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Night Nurse

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Album Review

Although his 1981 album, More Gregory, was picked up for international distribution, Gregory Isaacs' 1982 release, Night Nurse, was his first to be designed for an audience outside Jamaica. Accordingly, Island Records head Chris Blackwell upgraded the overall sound quality, making this Isaacs' most professional-sounding record yet, and he brought in synthesizer player Wally Badarou to overdub keyboard parts on the tracks, making them less spare and distinguishing the arrangements more. Isaacs and his backup band, the Roots Radics, had a tendency to set up a groove and play, with only minor differences from one track to the next, but Badarou brought a different flavor to each song. Isaacs responded to his greater opportunity with a strong collection of compositions, starting with the title song, which pleaded for erotic medication with as much urgency as Marvin Gaye's "Sexual Healing." For the most part, romantic concerns occupied him, but "Hot Stepper," in which he sang of being wanted by the authorities, unfortunately anticipated the incarceration that would derail his career shortly, and "Material Man" was a savage denunciation of the wealthy, even if it was rendered in Isaacs' characteristically even-toned voice over the medium-tempo track. Night Nurse had just enough variety to make it a cohesive album and not just a collection of singles, and with Island's promotional muscle it brought Isaacs deserved recognition, rising into the U.K. Top 40 and attracting accolades in the U.S. The 2002 reissue adds more than 22 minutes' worth of bonus material, all of it dub versions of Isaacs' songs, including an eight-minute instrumental extension of "Cool Down the Pace," a song in which the unhurried Isaacs asks his companion not to dance so fast. The result is to make one of the 1980s' best reggae albums that much better.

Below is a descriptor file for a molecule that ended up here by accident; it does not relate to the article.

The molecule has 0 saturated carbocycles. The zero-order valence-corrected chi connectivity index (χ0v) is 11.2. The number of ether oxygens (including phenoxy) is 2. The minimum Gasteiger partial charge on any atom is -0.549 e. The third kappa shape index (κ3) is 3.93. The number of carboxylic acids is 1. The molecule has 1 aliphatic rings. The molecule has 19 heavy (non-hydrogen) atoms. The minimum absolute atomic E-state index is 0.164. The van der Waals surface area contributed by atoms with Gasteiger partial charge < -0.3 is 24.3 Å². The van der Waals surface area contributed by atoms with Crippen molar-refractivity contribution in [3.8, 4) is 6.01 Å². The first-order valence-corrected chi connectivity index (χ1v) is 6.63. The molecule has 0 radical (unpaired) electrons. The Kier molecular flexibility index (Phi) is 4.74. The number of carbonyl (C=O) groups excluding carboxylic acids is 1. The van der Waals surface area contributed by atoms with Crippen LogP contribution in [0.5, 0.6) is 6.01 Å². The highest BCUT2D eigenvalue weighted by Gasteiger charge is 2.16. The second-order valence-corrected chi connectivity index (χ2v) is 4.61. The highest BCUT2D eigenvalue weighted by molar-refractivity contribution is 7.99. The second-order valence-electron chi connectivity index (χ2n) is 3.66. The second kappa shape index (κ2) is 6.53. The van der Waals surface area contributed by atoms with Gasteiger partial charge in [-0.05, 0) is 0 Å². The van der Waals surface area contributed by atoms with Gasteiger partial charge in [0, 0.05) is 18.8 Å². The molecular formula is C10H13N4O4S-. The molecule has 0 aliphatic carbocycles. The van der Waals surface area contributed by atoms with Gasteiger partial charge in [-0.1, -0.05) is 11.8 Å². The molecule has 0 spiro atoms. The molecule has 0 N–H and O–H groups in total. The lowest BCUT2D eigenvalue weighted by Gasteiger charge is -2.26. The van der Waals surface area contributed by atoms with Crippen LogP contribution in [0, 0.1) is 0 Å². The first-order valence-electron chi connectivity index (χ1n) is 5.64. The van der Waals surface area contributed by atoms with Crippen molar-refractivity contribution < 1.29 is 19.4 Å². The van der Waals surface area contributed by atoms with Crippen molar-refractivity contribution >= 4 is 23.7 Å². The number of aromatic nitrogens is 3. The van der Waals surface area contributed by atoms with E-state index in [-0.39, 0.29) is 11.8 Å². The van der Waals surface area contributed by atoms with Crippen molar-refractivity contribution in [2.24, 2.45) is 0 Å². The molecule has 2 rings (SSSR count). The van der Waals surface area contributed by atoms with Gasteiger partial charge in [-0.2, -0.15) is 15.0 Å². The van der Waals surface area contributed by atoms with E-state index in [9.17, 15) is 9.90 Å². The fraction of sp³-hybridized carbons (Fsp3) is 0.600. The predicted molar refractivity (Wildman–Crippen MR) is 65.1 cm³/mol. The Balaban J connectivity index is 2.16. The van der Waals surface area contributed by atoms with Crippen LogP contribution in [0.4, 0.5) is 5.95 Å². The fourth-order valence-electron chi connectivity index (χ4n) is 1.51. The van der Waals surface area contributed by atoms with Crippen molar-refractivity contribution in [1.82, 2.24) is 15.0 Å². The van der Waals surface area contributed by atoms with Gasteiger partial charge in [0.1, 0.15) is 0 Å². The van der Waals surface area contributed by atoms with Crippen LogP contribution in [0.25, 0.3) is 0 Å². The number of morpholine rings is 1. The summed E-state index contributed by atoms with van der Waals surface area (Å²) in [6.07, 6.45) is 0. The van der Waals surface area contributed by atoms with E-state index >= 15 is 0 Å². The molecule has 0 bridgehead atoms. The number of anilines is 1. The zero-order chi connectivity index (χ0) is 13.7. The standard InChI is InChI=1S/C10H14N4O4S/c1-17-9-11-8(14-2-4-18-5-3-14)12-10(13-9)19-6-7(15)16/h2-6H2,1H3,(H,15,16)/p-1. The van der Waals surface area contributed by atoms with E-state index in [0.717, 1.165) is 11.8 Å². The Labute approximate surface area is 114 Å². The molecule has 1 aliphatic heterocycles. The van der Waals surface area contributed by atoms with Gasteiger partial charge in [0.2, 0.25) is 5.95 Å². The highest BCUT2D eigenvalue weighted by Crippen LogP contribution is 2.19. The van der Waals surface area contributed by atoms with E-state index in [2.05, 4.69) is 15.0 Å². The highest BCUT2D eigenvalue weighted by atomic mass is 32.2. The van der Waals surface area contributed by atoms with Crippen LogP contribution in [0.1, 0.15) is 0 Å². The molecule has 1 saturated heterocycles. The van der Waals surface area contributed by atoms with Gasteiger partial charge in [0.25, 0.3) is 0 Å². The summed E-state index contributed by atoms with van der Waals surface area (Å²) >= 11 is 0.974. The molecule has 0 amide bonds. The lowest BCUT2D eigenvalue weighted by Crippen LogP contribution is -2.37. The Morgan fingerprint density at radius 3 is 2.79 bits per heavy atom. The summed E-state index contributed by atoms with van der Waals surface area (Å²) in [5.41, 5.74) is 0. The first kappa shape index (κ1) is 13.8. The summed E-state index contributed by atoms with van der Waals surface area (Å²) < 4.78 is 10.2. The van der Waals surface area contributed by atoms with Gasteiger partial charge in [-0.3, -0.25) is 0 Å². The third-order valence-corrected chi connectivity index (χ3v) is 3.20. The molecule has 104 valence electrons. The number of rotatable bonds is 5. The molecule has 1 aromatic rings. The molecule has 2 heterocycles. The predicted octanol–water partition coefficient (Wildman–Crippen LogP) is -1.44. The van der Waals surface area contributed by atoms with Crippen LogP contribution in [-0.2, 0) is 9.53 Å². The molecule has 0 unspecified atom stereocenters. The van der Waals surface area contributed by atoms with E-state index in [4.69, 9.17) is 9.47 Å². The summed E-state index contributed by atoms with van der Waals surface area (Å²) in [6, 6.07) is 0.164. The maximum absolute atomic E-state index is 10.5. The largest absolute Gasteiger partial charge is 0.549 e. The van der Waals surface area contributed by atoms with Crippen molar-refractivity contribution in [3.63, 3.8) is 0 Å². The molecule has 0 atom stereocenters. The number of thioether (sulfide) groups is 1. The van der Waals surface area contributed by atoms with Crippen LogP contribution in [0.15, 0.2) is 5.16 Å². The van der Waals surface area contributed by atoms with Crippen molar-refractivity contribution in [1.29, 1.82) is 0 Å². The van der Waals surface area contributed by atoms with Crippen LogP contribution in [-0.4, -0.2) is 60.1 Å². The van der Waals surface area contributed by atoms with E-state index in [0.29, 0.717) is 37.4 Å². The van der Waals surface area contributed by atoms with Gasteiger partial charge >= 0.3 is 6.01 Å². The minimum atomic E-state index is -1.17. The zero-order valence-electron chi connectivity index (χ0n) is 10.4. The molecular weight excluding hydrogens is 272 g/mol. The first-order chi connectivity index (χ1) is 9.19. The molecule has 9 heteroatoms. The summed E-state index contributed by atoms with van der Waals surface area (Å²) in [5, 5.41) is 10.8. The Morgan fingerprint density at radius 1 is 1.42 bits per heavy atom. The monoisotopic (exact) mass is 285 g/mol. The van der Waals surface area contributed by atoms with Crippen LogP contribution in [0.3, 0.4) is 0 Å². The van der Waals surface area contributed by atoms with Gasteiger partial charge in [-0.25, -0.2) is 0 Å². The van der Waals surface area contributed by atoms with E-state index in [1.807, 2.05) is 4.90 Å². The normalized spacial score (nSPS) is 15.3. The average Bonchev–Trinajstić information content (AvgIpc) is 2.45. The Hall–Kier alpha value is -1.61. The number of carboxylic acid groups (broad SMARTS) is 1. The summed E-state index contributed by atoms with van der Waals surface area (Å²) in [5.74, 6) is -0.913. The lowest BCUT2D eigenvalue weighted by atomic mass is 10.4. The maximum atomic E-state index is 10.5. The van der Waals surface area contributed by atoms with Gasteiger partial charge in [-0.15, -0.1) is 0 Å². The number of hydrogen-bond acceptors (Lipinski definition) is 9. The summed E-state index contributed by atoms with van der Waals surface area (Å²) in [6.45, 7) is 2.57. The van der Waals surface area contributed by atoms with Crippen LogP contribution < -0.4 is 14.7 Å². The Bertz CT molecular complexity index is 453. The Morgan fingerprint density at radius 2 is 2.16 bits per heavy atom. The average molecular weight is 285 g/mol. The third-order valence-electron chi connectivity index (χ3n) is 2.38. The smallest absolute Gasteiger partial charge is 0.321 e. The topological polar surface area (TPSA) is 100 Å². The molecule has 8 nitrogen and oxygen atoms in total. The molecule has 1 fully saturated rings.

Customer Reviews

Smooth

This is the expanded re-release of Isaacs' 1982 classic (which originally included only eight songs). This version includes three dubs and one 10" mix. The original album is, of course, an established classic and would still stand up today without the bonus tracks. To be honest, the only bonus tracks which carry much weight are the 10" mix of "Cool Down The Pace" and the dub of "Night Nurse" (although I prefer the "other" dub of "Night Nurse", which is not included here). The "Cool Down The Pace Dub" is fine, but it is nothing more than the first half of the 10" mix. The "Unhappy Departure Dub" (a dub of "Sad To Know") you can take or leave (the wonderful 10" mix of "Material Man" would have been a preferable choice here; it really should have been included anyway). Standout tracks: "Hot Stepper", "Material Man", "Cool Down The Pace" (original and 10" mix) and "Night Nurse".

Biography

Born: July 15, 1951 in Kingston, Jamaica

Genre: Reggae

Years Active: '70s, '80s, '90s, '00s

One of Jamaica's most beloved vocalists who was as pertinent in dancehalls as he was in bedrooms, Gregory Isaacs' career stretched over 30 years. From the heady days of reggae through lovers rock, a genre he virtually invented, his talent reached into the modern age. Born in the Fletcher's Land area of Kingston, Jamaica, on July 15, 1951, Isaacs arrived in the music business via the talent show circuit, a tried and true formula for many of the island's budding singing stars. Byron Lee was the first...
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Night Nurse, Gregory Isaacs
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